THE UCLA Film & Television Archive presents a rich array of movies -- including westerns, pre-Code melodramas, horror flicks and musicals -- that Sony/Columbia has restored to their original glory in the annual "Recent Columbia Restorations" festival.
The eclectic, two-month-long showcase begins Friday at the Billy Wilder Theater with two rarities: 1934's "No Greater Glory," directed by Frank Borzage and based on a fable from Ferenc Molnár about gangs in the Hungarian countryside; and 1943's "The Boy From Stalingrad," a World War II drama revolving around Russian kids who outwit a Nazi battalion and end up saving Stalingrad.
Roman Polanski's 1965 chiller "Repulsion" screens Sunday. The Polish-born filmmaker's first English-language film stars Catherine Deneuve as a young Frenchwoman who descends into madness while left alone at her sister's London apartment. Rounding out the bill is "See No Evil," a nifty, underrated thriller from 1971, starring Mia Farrow as a blind woman who wakes up one morning to find that a serial killer has massacred her family.
The Moondance International Film Festival -- whose primary goal is to "present films and scripts which have the power to raise awareness about vital social issues, educating writers and filmmakers" as well as the festival audience -- arrives Friday and continues through Sunday at Universal CityWalk. Among the films are the documentary "Dalai Lama Resistance," narrated by Harrison Ford; "Blind Spot," with Sally Kellerman; and "Steel Toes," starring David Strathairn about a neo-Nazi skinhead on trial for murder who is represented by a liberal Jewish attorney.
The American Cinematheque's action-packed "Japanese Outlaw Masters Return 2007" retrospective at the Egyptian Theatre begins on a high note this evening with the legendary, rarely screened 1966 "Sword of Doom," directed by Kihachi Okamoto. Tatsuya Nakadai headlines this gem as a suspicious killer -- an outcast from his family -- who is hired by a band of assassins. The second feature is 1964's "The Great Melee," Eiichi Kudo's samurai allegory set during the radical student movement in Japan in the early 1960s.
Scheduled for Friday is a double bill of director Shohei Imamura's films: the 1961 yakuza thriller "Pigs and Battleships" and 1964's "Intentions of Murder." Ken Ogata stars as a sociopath killer in Imamura's 1979 "Vengeance Is Mine," screening Saturday along with Kon Ichikawa's 1956 restless youth drama "Punishment Room." And a double dose of Seijun Suzuki's action films, 1963's "Detective Office No. 23 -- Go to Hell, Bastards!" and 1964's "Flower and the Angry Waves" are featured Sunday.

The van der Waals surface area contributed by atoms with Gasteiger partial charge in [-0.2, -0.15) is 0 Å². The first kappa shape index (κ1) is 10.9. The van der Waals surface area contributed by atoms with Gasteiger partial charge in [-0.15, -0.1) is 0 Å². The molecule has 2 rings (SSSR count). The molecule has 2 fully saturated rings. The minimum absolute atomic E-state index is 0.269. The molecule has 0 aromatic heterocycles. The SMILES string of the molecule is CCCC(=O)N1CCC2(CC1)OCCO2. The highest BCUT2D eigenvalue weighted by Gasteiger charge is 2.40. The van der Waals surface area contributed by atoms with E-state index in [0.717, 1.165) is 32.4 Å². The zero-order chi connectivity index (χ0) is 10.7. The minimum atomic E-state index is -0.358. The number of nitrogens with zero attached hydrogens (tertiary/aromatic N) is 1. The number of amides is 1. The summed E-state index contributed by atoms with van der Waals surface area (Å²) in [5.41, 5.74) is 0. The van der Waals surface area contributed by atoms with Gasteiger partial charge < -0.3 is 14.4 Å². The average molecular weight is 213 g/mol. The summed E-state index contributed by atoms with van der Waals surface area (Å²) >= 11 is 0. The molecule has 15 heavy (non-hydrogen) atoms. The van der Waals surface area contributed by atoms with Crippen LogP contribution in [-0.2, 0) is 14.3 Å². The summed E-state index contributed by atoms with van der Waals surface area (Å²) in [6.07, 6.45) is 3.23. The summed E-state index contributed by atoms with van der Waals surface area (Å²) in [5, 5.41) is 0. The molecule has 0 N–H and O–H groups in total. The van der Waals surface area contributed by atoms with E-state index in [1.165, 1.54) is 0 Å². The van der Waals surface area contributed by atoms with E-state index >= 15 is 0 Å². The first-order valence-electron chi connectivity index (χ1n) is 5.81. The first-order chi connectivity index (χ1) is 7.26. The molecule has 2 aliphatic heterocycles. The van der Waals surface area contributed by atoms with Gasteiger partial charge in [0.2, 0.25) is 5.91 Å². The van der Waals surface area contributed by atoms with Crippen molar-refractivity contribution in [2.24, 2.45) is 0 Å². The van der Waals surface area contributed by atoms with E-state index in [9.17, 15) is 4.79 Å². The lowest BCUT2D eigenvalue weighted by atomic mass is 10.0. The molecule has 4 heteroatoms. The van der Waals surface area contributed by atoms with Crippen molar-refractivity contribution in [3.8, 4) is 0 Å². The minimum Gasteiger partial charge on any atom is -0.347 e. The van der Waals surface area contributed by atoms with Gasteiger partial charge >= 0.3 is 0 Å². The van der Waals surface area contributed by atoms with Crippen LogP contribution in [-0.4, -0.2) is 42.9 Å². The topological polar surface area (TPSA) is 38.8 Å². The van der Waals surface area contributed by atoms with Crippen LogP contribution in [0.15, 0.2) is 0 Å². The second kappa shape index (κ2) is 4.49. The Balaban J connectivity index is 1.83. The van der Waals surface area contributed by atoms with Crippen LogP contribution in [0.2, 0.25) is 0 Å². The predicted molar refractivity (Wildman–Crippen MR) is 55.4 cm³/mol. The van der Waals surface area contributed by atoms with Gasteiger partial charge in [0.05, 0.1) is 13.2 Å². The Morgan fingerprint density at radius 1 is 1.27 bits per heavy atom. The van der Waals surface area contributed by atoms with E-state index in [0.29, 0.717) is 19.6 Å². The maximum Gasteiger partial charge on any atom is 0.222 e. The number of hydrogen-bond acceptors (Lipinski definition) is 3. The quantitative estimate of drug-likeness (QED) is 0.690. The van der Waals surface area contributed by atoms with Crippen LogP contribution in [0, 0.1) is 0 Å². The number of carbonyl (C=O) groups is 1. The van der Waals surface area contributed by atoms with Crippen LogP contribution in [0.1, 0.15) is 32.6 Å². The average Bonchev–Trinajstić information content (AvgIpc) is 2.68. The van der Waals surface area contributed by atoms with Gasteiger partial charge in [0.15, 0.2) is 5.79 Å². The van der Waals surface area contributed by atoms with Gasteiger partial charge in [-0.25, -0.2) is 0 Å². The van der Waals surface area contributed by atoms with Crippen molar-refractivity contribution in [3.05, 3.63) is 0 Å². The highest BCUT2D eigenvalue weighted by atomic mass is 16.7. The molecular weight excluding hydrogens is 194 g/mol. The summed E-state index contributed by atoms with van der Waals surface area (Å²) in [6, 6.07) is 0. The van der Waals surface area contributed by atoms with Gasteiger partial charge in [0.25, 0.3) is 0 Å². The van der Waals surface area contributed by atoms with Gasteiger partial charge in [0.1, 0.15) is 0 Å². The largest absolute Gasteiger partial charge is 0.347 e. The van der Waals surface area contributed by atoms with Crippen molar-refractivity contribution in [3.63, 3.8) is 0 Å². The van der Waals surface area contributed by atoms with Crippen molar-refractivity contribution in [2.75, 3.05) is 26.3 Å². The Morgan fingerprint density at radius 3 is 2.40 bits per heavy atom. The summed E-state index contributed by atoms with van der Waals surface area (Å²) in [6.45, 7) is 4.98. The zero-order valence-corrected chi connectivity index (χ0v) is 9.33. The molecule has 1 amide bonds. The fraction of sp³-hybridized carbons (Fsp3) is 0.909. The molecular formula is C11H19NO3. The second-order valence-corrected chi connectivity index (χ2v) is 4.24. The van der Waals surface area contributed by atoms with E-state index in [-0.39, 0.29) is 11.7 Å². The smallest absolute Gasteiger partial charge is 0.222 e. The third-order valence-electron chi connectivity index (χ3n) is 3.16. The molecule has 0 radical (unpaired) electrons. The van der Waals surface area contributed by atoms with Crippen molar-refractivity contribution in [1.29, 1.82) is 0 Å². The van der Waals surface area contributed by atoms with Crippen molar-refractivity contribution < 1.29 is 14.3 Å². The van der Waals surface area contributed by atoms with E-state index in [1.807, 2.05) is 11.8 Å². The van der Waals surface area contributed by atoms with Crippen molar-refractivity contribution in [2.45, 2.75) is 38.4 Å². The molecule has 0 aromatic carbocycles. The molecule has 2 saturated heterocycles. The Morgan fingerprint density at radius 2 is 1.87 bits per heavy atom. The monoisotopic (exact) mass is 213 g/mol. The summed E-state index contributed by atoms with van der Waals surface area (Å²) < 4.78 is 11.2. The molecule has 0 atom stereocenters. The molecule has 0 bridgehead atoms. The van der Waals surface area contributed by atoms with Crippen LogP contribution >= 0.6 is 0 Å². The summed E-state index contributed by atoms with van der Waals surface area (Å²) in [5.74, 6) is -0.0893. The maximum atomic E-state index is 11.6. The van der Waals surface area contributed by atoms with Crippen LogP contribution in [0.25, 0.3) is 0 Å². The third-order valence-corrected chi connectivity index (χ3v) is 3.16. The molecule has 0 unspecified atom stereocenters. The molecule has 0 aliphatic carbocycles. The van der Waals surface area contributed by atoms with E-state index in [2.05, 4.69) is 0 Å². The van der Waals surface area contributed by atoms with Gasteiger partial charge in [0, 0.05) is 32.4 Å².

On Wednesday, the Cinematheque at the Egyptian commemorates the life and career of seminal cinematographer Laszlo Kovacs, who died recently at 74, with a screening of Peter Bogdanovich's delightful 1973 comedy "Paper Moon," for which Kovacs supplied the flawless black-and-white visuals.
Meanwhile, the Cinematheque's "Swing Time: Musicals From the 1930s" waltzes into the Aero Theatre Friday evening with a Josephine Baker double feature. She makes her talkie debut in the 1934 French musical "Zouzou," in which she plays a spunky Creole girl who carries a torch for her adoptive brother, played by the inimitable Jean Gabin. And in 1935's "Princess Tam-Tam," a clever little "Pygmalion"-esque farce with plenty of music, Baker shows her comedic side.
Fred Astaire and Ginger Rogers star in arguably their best vehicle, 1936's "Swing Time," screening Saturday evening. Rogers also appears in 1933's "42nd Street," which features eye-popping numbers choreographed by Busby Berkeley. There's more Astaire and Rogers on the menu Sunday with the 1934 screwball romantic farce "The Gay Divorcee" and the scrumptious 1935 "Top Hat." --
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Recent Columbia Restorations
* "No Greater Glory" and "The Boy From Stalingrad": 7:30 p.m. Friday
* "Repulsion" and "See No Evil": 7 p.m. Sunday, Billy Wilder Theater, www.cinema.ucla.edu
* Friday to Sunday, Universal City-
* "Japanese Outlaw Masters Return 2007": Begins 7:30 tonight, through Sunday, Egyptian Theatre
* "Paper Moon": 7:30 p.m. Wednesday, Egyptian Theatre
* "Swing Time: Musicals From the 1930s": Begins 7:30 p.m. Friday, through Sunday, Aero Theatre, www.american cinematheque.com